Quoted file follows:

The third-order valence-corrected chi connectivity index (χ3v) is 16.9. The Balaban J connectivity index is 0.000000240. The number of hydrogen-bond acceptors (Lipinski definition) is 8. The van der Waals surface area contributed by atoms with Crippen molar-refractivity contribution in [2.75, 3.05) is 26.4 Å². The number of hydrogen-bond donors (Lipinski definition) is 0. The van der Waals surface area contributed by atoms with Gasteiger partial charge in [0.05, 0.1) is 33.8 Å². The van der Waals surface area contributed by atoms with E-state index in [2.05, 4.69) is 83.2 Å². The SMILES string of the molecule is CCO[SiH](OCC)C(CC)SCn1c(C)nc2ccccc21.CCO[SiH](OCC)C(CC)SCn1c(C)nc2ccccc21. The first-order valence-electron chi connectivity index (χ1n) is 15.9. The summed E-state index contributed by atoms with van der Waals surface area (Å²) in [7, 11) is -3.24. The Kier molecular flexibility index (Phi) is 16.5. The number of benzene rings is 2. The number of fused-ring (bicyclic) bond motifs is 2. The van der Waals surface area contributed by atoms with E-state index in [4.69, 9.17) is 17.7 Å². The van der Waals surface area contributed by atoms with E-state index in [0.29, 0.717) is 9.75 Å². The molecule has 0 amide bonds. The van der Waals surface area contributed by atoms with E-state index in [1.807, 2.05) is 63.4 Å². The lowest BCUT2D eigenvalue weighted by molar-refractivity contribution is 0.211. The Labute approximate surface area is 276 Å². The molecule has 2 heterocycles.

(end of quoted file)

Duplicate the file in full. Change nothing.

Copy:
The third-order valence-corrected chi connectivity index (χ3v) is 16.9. The Balaban J connectivity index is 0.000000240. The number of hydrogen-bond acceptors (Lipinski definition) is 8. The van der Waals surface area contributed by atoms with Crippen molar-refractivity contribution in [2.75, 3.05) is 26.4 Å². The number of hydrogen-bond donors (Lipinski definition) is 0. The van der Waals surface area contributed by atoms with Gasteiger partial charge in [0.05, 0.1) is 33.8 Å². The van der Waals surface area contributed by atoms with E-state index in [2.05, 4.69) is 83.2 Å². The SMILES string of the molecule is CCO[SiH](OCC)C(CC)SCn1c(C)nc2ccccc21.CCO[SiH](OCC)C(CC)SCn1c(C)nc2ccccc21. The first-order valence-electron chi connectivity index (χ1n) is 15.9. The summed E-state index contributed by atoms with van der Waals surface area (Å²) in [7, 11) is -3.24. The Kier molecular flexibility index (Phi) is 16.5. The number of benzene rings is 2. The number of fused-ring (bicyclic) bond motifs is 2. The van der Waals surface area contributed by atoms with E-state index in [4.69, 9.17) is 17.7 Å². The van der Waals surface area contributed by atoms with E-state index in [0.29, 0.717) is 9.75 Å². The molecule has 0 amide bonds. The van der Waals surface area contributed by atoms with E-state index in [1.807, 2.05) is 63.4 Å². The lowest BCUT2D eigenvalue weighted by molar-refractivity contribution is 0.211. The Labute approximate surface area is 276 Å². The molecule has 2 heterocycles.